Texas Rope 'Em, another AR game with similar features to Pokémon GO. The suit was brought on First Amendment grounds, with prior restraint being placed on speech. The county argued, saying,
Texas Rope 'Em is not entitled to First Amendment protection because it does not convey any messages or ideas. Unlike books, movies, music, plays and video games-mediums of expression that typically enjoy First Amendment protection - Texas Rope 'Em has no plot, no storylines, no characters, and no dialogue. All it conveys is a random display of cards and a map. Absent the communicative features that invoke the First Amendment, Candy Lab has no First Amendment claim.
The player simply views randomly generated cards and travels to locations to get more. That is not the type of speech that demands First Amendment safeguards.
A federal court disagreed with the county's argument this week, declaring the law to be in violation of the Constitution. US District Judge J.P. Stadtmueller issued an injunction this week, preventing the county from enforcing their law, one that was nearly impossible to enforce in the first place.
The timing of the ruling couldn't be better, with this weekend being the big Pokémon GO Fest in Chicago, with events happening globally through Monday evening. Being able to play in Milwaukee parks will give plays more opportunity to engage with other trainers.
Microsoft has made no secret of the fact that they want Cortana, their voice-powered,
Halo-inspired personal assistant to be everywhere. She premiered of Windows Phone several years ago, made her way to the desktop with Windows 10 and has expanded from there. Harman Kardon is building a speaker named Invoke, while HP is also building a Cortana-powered speaker.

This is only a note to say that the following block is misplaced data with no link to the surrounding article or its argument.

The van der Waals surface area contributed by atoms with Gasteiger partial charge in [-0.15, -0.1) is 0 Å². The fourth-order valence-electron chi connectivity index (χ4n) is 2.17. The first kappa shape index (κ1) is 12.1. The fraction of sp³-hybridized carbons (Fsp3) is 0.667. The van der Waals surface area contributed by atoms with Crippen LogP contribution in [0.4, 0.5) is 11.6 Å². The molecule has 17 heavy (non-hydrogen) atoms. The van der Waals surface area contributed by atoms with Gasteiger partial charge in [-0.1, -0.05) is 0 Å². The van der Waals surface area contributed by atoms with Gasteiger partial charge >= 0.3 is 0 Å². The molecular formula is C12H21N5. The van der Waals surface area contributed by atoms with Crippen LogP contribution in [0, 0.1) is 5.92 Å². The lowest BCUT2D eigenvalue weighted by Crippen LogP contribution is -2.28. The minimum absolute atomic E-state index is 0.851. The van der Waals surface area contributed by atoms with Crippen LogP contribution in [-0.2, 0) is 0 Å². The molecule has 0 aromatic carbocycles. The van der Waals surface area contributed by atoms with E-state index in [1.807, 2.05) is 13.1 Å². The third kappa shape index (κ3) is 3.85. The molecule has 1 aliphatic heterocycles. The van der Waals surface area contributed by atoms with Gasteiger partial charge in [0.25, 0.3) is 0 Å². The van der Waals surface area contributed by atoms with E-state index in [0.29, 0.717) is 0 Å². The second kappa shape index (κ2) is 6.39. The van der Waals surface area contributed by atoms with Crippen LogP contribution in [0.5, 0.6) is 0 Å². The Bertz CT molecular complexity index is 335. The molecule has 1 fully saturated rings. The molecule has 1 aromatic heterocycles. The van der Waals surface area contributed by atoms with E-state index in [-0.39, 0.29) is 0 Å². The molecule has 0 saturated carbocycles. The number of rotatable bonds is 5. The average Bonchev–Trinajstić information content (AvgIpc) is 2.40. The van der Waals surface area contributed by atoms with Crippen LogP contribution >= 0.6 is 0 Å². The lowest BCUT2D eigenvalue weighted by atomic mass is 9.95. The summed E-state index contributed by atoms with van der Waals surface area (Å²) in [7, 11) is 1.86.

Cortana isn't just about voice - her powers of AI and neural networks extend her capabilities to learning about all manner of data, and making decisions based on that information. To show off this technology, Microsoft has paired up with Johnson Controls, possibly the best-known name in HVAC electronics, to produce a Cortana-powered thermostat called GLAS. This device, shown off in a
YouTube video from Microsoft, is taking a very different approach to a smart home control than Nest or its competitors.
While Nest decided to make a thermostat that looks similar to a traditional device, Johnson and Microsoft decided to make GLAS look more appropriately Cortana. It features a square, semi-transparent LCD touchscreen that is set slightly off the wall. The styling gives the appearance of a heads-up display, which is how Cortana appeared in the original
As for functionality, Johnson uses Cortana's processing to determine HVAC usage, scanners to determine room usage and makes determinations on where, where and how much to run the air conditioning to maintain proper temperatures. Unfortunately, there is no word on whether this is a concept device or if Johnson Controls plans on bringing it to market. Based on the massively positive comments on the video, though, Johnson would be nuts to not make this happen immediately.
Hit the break to see the video, or let us know what you think about the GLAS.